History of the Facility
Convivium is located on North Jackson Street in Dubuque, Iowa. The facility is actually an old greenhouse complex. It was originally built in the late 1920s by the Muntz family and was known as Muntz Greenhouses until 1952. But the Muntz family had run a greenhouse on the property since 1909. There is evidence of the Muntz’s presence – the smokestack in the backlot of Convivium has the Muntz name embossed on the side.
In 1952 the Eimer family bought the greenhouses and built/lived in the house next door to the greenhouse, to the north. The house, which is not part of Conivivum today, was a Sears Catalog house, one of only a handful in Dubuque. Urban legend has it there that is a tunnel between the house and the greenhouse and perhaps even a buried treasure. We have found the tunnel, not the treasure. But one can hope!
Eimer’s ran the greenhouses until 1974, when the Hopper family took over. Many of our customers have stopped in to say they remember Hopper’s Greenhouse — they used to get their Easter lilies or poinsettias, or prom corsages here. After a hail storm caused major damage to the greenhouse in the 1990s, the Hopper family decided to close up shop.
“If you look on the smokestack in the backlot, you’ll see the Muntz name embossed on the side.”
The greenhouses then served for a while as River Valley Nursery, but after the death of the owner, the property fell into disrepair. It was sold at auction to a developer who had plans to build low income housing apartments on the property. Luckily for us, funding for the project never materialized and Mike and Leslie bought the property in October 2013 and starting putting together their plans.
That plan started by hiring an architect. It was going to take a special firm to take on a non-traditional project like this. Our ideas did not fit into any preconceived formula or traditional type of project. Mike and Leslie found their partner in Nick Carnahan, a principal at Gailbraith Carnahan Associates in Milwaukee, Wisconsin. Carnahan had ties to the area and understood the ethos of the city, the neighborhood as well as Mike and Leslie’s passions and goals. After many meetings and a scouting field trip to Milwaukee, Carnahan and his team set about the design process. Check out the architectural renderings above.
“The second greenhouse will be refinished as a greenhouse and be home to a commercial hydroponics operation as well as an indoor permaculture orchard.”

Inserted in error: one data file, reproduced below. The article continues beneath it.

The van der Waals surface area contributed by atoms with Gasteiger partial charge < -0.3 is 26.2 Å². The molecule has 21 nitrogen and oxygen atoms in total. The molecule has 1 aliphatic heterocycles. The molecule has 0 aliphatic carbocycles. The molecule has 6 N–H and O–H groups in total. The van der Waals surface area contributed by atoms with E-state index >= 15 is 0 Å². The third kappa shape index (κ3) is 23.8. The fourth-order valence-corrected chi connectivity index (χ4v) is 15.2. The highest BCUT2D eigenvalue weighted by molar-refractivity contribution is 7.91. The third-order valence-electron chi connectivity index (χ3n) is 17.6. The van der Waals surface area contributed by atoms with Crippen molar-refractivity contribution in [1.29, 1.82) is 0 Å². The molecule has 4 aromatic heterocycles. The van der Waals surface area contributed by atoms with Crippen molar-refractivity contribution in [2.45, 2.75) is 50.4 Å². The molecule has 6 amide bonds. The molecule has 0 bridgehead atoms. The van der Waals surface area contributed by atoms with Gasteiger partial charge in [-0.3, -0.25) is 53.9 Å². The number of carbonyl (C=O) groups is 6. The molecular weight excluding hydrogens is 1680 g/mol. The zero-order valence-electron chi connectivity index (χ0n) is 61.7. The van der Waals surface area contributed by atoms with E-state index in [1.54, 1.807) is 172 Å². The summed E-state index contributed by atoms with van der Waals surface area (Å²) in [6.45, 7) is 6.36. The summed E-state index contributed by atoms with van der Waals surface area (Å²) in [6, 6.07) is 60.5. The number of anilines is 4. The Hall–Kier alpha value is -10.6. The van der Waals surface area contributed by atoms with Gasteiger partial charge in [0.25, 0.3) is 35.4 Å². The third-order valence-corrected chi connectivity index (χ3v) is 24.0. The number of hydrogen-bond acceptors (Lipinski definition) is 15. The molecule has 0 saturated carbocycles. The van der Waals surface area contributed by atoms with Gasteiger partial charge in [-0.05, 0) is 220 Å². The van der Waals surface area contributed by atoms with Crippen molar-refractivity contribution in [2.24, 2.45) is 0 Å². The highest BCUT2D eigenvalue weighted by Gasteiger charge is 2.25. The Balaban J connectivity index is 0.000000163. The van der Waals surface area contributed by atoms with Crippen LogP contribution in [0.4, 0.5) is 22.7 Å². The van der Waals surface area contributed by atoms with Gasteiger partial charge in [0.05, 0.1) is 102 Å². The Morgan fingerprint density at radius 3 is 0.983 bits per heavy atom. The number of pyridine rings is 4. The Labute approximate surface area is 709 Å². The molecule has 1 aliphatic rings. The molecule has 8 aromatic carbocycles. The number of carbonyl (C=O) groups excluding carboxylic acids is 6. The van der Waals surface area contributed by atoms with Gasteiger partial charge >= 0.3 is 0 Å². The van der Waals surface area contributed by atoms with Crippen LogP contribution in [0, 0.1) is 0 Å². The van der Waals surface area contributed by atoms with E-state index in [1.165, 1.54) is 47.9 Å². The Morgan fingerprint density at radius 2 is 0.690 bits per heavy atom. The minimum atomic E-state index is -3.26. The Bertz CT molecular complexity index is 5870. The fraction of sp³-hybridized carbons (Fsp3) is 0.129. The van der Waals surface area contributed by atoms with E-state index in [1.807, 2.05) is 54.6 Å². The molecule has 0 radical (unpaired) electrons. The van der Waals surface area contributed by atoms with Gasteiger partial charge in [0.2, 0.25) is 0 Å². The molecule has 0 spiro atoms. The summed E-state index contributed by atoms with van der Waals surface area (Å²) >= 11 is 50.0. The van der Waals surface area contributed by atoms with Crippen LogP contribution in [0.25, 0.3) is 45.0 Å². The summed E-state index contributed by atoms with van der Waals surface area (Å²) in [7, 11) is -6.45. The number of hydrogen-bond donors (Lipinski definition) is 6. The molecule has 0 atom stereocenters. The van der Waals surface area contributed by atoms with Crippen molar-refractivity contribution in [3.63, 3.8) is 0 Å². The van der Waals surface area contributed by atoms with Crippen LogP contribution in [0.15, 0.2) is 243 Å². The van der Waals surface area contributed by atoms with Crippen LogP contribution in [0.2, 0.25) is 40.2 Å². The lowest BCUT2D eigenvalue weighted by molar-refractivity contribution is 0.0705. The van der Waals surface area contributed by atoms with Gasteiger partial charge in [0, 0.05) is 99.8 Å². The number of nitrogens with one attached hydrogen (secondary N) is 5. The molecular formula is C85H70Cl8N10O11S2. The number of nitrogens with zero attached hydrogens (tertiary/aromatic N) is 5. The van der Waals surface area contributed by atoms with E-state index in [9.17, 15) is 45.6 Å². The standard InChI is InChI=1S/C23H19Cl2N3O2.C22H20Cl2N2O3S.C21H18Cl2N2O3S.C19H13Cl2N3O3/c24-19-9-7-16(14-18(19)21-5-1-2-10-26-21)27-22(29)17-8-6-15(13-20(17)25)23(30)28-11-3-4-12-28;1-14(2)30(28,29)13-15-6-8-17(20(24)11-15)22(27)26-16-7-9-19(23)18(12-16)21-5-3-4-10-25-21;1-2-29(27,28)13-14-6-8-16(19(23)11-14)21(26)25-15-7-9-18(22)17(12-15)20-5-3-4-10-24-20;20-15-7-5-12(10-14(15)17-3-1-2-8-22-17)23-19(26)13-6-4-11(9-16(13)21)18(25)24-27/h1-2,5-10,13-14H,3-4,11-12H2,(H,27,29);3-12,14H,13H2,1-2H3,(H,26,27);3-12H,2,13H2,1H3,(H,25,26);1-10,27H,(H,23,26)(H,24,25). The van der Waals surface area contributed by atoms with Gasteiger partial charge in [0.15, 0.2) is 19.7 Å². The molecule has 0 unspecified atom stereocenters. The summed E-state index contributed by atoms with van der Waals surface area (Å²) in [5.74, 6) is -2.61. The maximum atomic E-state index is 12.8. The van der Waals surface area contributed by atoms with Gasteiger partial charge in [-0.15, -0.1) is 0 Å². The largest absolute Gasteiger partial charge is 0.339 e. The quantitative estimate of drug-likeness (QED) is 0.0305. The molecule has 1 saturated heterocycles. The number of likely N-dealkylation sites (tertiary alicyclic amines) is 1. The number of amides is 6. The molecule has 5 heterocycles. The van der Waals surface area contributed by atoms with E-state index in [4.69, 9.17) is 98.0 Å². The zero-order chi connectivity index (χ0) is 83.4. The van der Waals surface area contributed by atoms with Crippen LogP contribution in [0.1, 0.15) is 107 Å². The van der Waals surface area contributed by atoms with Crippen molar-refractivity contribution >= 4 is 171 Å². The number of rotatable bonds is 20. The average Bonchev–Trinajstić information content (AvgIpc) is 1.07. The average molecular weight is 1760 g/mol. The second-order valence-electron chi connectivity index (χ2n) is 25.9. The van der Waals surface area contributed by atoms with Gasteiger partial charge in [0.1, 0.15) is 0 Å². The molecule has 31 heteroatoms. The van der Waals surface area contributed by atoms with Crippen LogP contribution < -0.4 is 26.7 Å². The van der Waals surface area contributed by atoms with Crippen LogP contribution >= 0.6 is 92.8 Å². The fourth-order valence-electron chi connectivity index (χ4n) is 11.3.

There are two greenhouses on site, situated side-by-side, each about 5,600 square feet, plus an enclosed building of about 2,600 square feet. The idea was to take one of those greenhouses, plus the enclosed building and turn those into distinct areas that would help support our mission to create community around food.
The second greenhouse will be refinished as a greenhouse and be home to a commercial hydroponics operation as well as an indoor permaculture orchard.
The enclosed portion of Convivium is powered by 99 solar panels on the roof and heated and cooled through geo-thermal heat.
The coffee shop is located in the front retail space of the original greenhouse. The river sandstone face and green ceramic tile roof is original. Guests at the restaurant eat in the event space on handmade, communal tables. Mike crafted the tables from wood that he logged and milled many years ago. (He was waiting for the perfect project and this was it!)
The event space is roughly 2,500 square feet and has a capacity of 100. The area has wood burning fireplace and hand painted mural, as well as 14 handcrafted tables. In good weather, guests may also use the outdoor courtyard.
This is where we prepare the food that we serve in the restaurant. Windows allow our guests to see their food being prepared.
The Learning Center is used for all of our hands-on, get dirty type of classes, but is primarily built and a woodworking shop, with a strong emphasis on hand tools and traditional technique.
Convivium Urban Farmstead is a 501(c)3 nonprofit organization whose mission is to create community around all aspects of food. Your patronage helps support our non-profit activities.